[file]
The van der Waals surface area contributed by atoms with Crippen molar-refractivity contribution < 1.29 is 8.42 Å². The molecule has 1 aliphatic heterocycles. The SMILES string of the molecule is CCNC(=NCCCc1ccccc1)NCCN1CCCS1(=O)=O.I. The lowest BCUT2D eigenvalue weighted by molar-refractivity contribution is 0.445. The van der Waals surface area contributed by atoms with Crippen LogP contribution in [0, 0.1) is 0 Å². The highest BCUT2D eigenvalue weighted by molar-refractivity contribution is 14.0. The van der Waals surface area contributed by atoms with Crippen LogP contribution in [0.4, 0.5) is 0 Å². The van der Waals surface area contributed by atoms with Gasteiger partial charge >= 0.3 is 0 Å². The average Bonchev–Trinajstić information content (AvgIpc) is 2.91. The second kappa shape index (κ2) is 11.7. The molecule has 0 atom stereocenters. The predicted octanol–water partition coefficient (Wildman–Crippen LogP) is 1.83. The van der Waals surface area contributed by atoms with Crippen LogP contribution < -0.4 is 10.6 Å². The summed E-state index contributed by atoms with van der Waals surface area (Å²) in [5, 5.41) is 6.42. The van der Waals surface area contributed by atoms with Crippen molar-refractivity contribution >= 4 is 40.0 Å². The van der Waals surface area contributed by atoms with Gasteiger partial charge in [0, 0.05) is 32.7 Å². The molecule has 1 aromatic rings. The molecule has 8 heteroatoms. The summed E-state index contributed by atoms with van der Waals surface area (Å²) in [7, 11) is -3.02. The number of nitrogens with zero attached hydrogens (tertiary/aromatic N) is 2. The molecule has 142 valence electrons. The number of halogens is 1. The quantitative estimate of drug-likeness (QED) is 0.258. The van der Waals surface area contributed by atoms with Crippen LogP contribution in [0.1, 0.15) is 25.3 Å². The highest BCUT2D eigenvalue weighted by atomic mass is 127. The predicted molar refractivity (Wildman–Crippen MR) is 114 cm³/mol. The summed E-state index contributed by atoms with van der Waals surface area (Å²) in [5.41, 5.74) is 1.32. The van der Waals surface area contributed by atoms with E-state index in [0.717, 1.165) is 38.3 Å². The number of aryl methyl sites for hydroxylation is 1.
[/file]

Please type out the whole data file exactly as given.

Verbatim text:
The van der Waals surface area contributed by atoms with Crippen molar-refractivity contribution < 1.29 is 8.42 Å². The molecule has 1 aliphatic heterocycles. The SMILES string of the molecule is CCNC(=NCCCc1ccccc1)NCCN1CCCS1(=O)=O.I. The lowest BCUT2D eigenvalue weighted by molar-refractivity contribution is 0.445. The van der Waals surface area contributed by atoms with Crippen LogP contribution in [0, 0.1) is 0 Å². The highest BCUT2D eigenvalue weighted by molar-refractivity contribution is 14.0. The van der Waals surface area contributed by atoms with Crippen LogP contribution in [0.4, 0.5) is 0 Å². The van der Waals surface area contributed by atoms with Gasteiger partial charge >= 0.3 is 0 Å². The average Bonchev–Trinajstić information content (AvgIpc) is 2.91. The second kappa shape index (κ2) is 11.7. The molecule has 0 atom stereocenters. The predicted octanol–water partition coefficient (Wildman–Crippen LogP) is 1.83. The van der Waals surface area contributed by atoms with Crippen LogP contribution < -0.4 is 10.6 Å². The summed E-state index contributed by atoms with van der Waals surface area (Å²) in [5, 5.41) is 6.42. The van der Waals surface area contributed by atoms with Crippen molar-refractivity contribution >= 4 is 40.0 Å². The van der Waals surface area contributed by atoms with Gasteiger partial charge in [0, 0.05) is 32.7 Å². The molecule has 1 aromatic rings. The molecule has 8 heteroatoms. The summed E-state index contributed by atoms with van der Waals surface area (Å²) in [7, 11) is -3.02. The number of nitrogens with zero attached hydrogens (tertiary/aromatic N) is 2. The molecule has 142 valence electrons. The number of halogens is 1. The quantitative estimate of drug-likeness (QED) is 0.258. The van der Waals surface area contributed by atoms with Crippen LogP contribution in [0.1, 0.15) is 25.3 Å². The highest BCUT2D eigenvalue weighted by atomic mass is 127. The predicted molar refractivity (Wildman–Crippen MR) is 114 cm³/mol. The summed E-state index contributed by atoms with van der Waals surface area (Å²) in [5.41, 5.74) is 1.32. The van der Waals surface area contributed by atoms with E-state index in [0.717, 1.165) is 38.3 Å². The number of aryl methyl sites for hydroxylation is 1.